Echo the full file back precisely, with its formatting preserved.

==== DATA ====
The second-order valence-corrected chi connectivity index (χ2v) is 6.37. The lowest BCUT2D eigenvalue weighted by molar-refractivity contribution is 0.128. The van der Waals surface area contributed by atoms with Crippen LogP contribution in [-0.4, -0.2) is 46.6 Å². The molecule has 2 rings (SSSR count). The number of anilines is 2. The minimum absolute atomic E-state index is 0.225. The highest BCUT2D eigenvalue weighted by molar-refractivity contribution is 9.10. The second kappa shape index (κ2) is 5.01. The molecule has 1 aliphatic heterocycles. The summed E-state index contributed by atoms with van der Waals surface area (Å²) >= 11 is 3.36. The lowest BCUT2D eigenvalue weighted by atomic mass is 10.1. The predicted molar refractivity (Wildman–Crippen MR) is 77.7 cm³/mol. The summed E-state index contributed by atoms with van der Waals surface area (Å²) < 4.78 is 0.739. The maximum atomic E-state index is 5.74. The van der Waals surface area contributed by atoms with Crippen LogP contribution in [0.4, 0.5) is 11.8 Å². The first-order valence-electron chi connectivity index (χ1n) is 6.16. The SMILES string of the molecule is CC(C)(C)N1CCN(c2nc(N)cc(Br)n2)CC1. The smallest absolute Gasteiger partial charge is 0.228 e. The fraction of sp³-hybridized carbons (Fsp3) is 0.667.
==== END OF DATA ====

The second-order valence-corrected chi connectivity index (χ2v) is 6.37. The lowest BCUT2D eigenvalue weighted by molar-refractivity contribution is 0.128. The van der Waals surface area contributed by atoms with Crippen LogP contribution in [-0.4, -0.2) is 46.6 Å². The molecule has 2 rings (SSSR count). The number of anilines is 2. The minimum absolute atomic E-state index is 0.225. The highest BCUT2D eigenvalue weighted by molar-refractivity contribution is 9.10. The second kappa shape index (κ2) is 5.01. The molecule has 1 aliphatic heterocycles. The summed E-state index contributed by atoms with van der Waals surface area (Å²) >= 11 is 3.36. The lowest BCUT2D eigenvalue weighted by atomic mass is 10.1. The predicted molar refractivity (Wildman–Crippen MR) is 77.7 cm³/mol. The summed E-state index contributed by atoms with van der Waals surface area (Å²) < 4.78 is 0.739. The maximum atomic E-state index is 5.74. The van der Waals surface area contributed by atoms with Crippen LogP contribution in [0.4, 0.5) is 11.8 Å². The first-order valence-electron chi connectivity index (χ1n) is 6.16. The SMILES string of the molecule is CC(C)(C)N1CCN(c2nc(N)cc(Br)n2)CC1. The smallest absolute Gasteiger partial charge is 0.228 e. The fraction of sp³-hybridized carbons (Fsp3) is 0.667.